arrow_drop_upMouse in the House It was important to me that each of our items tells a story about the hands that made it. Ashley Jensen, co-founder of Mouse in the House

New Label Love: Knitwear Brand Mouse in the House

“My dad used to sing me a song as a child about a little mouse in a house”, confesses Ashley Jensen, the co-founder of the children’s label Mouse in the House. “I caught myself singing it to my second daughter when she was about a year old and thought it would be the perfect name. It makes me feel snug and warm – something that perfectly describes our knitted clothing, she adds.

Mouse in the House showed at Playtime New York for the first time this year. The line, comprised of primarily knitwear, can be found on their site and a growing list of retailers across the country. Jensen attests a strong commitment to fair trade and ethical production, creating a label that nods to a simpler time, unrushed and artisanal. She learned to knit as a child and says it’s “magical to be able to turn a ball of yarn into something you can wear, using only your two hands and two little knitting needles”. Today she doesn’t knit the line, but rather has it produced in Nepal by women who are very much part of the Mouse in the House brand. Only a year in, Jensen says she could write an entire book about the things she’s learned to date, but calls her biggest lesson “learning how to pace myself, both as a business owner and a mother. Being patient with the process and waiting for the vision to come into focus”. As noted by countless editors and buyers this past Playtime New York season, the vision of this brand is articulated so clearly and beautifully that it is sure that Mouse in the House will find a home in children’s shops, and ultimately closets, the world over.
We got to chat with Jensen about the collection, her background and her plans for growing the beautiful knitwear label.

We love that your clothing is ethically produced - tell me what that means?
To us, ethically produced means that is has been created in a thoughtful and responsible way. It means taking into account all aspects of the production – the source of the material, the way it’s manufactured, and how you treat the people who make your business possible. We don’t compromise on any of these aspects!

How did you decide to produce in the way you do? What is the story of it?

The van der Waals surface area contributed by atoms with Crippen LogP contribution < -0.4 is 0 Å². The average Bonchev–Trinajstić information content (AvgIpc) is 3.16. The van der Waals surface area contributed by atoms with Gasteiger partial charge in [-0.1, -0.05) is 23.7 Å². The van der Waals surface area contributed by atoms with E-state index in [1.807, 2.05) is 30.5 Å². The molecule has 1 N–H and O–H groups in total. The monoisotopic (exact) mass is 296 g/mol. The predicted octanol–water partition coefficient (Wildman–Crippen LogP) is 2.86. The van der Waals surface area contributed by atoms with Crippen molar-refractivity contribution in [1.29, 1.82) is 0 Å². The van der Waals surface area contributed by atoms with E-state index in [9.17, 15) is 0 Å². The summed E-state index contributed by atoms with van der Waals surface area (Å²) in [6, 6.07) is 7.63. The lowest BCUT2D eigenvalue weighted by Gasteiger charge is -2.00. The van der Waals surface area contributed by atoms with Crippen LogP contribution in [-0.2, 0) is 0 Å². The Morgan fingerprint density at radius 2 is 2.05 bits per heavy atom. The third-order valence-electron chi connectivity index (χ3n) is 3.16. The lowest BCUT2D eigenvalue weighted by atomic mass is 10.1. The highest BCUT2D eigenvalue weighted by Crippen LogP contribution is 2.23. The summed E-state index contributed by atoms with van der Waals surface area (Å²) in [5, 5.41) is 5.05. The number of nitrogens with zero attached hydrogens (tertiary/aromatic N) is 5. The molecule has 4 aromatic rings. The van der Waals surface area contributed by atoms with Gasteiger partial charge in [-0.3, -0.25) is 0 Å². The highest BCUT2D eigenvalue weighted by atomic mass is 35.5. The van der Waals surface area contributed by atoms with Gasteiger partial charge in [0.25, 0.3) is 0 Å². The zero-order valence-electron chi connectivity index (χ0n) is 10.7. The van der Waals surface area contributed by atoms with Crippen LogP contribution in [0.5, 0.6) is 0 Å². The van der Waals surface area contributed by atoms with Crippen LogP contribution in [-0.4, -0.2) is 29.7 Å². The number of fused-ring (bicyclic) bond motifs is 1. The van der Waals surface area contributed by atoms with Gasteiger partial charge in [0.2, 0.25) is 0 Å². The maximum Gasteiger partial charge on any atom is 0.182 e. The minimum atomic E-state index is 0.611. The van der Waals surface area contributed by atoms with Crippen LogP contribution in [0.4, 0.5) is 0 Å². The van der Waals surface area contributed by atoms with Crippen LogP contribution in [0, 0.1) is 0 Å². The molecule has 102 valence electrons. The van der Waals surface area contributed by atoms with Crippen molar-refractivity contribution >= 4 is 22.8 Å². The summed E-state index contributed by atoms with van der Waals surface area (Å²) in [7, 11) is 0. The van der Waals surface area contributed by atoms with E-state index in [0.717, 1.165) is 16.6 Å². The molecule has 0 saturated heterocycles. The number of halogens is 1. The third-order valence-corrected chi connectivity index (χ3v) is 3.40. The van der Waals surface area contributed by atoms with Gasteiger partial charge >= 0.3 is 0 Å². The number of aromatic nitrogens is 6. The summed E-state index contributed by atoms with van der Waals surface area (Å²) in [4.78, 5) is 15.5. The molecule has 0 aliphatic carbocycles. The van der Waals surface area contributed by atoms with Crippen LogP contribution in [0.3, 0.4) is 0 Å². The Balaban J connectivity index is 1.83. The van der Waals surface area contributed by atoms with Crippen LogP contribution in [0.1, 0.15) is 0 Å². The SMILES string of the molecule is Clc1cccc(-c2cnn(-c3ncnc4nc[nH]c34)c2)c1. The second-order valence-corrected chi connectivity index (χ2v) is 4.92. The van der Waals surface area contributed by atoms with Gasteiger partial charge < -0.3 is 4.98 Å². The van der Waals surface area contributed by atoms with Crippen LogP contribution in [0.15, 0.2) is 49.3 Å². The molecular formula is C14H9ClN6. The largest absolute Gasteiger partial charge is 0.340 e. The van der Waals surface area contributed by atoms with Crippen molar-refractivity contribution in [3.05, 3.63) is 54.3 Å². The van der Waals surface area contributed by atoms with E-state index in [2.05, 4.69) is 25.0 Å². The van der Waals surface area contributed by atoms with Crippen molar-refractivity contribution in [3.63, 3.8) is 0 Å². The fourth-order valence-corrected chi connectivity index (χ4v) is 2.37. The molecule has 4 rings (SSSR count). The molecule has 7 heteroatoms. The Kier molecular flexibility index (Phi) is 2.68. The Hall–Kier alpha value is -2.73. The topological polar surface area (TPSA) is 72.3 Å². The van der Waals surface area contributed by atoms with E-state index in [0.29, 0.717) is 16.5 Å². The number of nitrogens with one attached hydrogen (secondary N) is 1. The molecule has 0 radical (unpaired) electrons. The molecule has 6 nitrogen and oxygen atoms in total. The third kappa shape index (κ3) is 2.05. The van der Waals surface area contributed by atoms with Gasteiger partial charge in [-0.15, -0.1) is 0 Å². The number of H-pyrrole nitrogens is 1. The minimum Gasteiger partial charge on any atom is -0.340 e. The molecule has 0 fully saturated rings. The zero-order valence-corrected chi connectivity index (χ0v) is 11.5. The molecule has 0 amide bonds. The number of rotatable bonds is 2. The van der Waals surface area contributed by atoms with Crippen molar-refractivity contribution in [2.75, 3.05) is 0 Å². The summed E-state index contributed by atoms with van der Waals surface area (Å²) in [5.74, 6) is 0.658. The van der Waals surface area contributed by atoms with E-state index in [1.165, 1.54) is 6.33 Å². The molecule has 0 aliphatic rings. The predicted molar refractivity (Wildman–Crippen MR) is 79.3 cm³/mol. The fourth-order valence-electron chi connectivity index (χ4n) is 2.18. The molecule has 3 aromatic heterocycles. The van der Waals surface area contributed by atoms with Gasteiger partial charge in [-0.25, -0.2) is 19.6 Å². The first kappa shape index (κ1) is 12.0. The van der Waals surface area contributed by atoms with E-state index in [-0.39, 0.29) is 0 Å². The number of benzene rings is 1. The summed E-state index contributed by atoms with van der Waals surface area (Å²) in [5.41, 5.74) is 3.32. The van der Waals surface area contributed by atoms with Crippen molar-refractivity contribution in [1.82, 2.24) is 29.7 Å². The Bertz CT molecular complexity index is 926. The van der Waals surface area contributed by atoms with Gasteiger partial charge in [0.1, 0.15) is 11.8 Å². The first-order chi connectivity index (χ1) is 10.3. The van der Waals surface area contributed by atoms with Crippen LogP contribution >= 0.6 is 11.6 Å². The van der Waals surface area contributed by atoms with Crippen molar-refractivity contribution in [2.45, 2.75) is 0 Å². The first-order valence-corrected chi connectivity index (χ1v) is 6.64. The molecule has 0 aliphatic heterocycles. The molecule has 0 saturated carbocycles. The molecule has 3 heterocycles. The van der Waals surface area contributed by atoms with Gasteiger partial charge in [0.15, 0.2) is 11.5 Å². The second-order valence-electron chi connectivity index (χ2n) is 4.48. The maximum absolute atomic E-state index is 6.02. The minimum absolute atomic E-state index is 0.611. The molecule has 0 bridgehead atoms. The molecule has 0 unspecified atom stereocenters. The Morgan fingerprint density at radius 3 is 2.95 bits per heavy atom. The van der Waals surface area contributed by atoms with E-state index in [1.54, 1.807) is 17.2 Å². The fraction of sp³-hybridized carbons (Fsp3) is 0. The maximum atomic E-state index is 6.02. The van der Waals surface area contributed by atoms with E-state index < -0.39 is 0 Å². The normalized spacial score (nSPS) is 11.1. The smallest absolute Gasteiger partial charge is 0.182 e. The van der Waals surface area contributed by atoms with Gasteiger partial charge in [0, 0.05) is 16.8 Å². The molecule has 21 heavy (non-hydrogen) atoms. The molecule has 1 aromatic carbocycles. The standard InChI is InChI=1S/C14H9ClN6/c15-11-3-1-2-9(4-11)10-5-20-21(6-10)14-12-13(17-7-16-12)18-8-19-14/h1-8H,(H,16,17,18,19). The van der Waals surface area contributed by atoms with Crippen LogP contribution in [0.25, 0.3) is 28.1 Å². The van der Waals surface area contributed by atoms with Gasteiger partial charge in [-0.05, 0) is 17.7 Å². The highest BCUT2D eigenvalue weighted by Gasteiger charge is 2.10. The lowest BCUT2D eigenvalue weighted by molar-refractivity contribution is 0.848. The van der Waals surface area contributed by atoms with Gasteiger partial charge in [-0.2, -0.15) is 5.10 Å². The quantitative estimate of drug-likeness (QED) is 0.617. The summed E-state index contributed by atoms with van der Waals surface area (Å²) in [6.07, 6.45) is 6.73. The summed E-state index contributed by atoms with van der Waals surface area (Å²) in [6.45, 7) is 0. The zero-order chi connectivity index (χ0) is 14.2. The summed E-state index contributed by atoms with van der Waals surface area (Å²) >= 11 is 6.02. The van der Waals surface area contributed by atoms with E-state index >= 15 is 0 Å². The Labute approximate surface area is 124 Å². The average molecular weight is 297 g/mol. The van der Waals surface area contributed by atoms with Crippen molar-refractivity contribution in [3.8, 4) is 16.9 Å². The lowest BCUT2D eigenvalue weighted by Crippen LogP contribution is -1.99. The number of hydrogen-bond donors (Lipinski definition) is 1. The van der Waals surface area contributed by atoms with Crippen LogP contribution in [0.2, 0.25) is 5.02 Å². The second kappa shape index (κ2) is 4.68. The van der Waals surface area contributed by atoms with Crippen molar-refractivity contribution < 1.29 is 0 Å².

I learned how to knit as a child, and then relearned how as an adult. As I have knitted items for my children over the years, I have developed a deep love for this craft and the patience that it requires. You literally make every single stitch – it’s magical to be able to turn a ball of yarn into something you can wear, using only your own two hands and two little knitting needles. It is also a very portable craft, which was something that we valued for our makers. They are able to work from home and do not have to report to a factory every day. Embroidery is a similar time-honored craft that adds a special touch to our items. The sheer number of hours it takes to make one of our items is impressive – our largest sweater takes approximately 16 hours to create. It is the very definition of “slow fashion.”

Love that you have the info and bios of the women who are knitting and embroidering from Nepal. What is your relationship like with them? Do you visit? How frequently? Can you give me a sense of the production?
Our makers in Nepal have become so dear to us and inspire us to keep doing what we are doing. They are truly talented, committed women who have hopes and dreams for the future, which we intend to help them realize. I spent a month in Nepal last May and visited again for two weeks in October. My time is spent developing relationships with suppliers, training our makers (many of whom were brand new knitters!), and figuring out the logistics of producing goods in Nepal.
Working with our women is very personal and raw. We spend a lot of time together during my trips there, working through the patterns and making adjustments. We eat together, laugh together, knit together, and bumble through our language barriers.

It was important to me that each of our items tells a story about the hands that made it. Working with my amazing operations manager in Nepal, Sara, we interviewed each woman to find out a bit about her history, her challenges and her hopes for the future. I was completely caught off guard about what these women had been through and their incredible strength. My first interview was with Hira, who entered an arranged marriage at 14 and had suffered three miscarriages by the age of 18, all of them almost full-term. She later went on to have two daughters and a son who has a mental disorder. We were all in tears by the end of her interview. I would have never guessed that this happy, smiling woman with such a joking nature could have endured so much.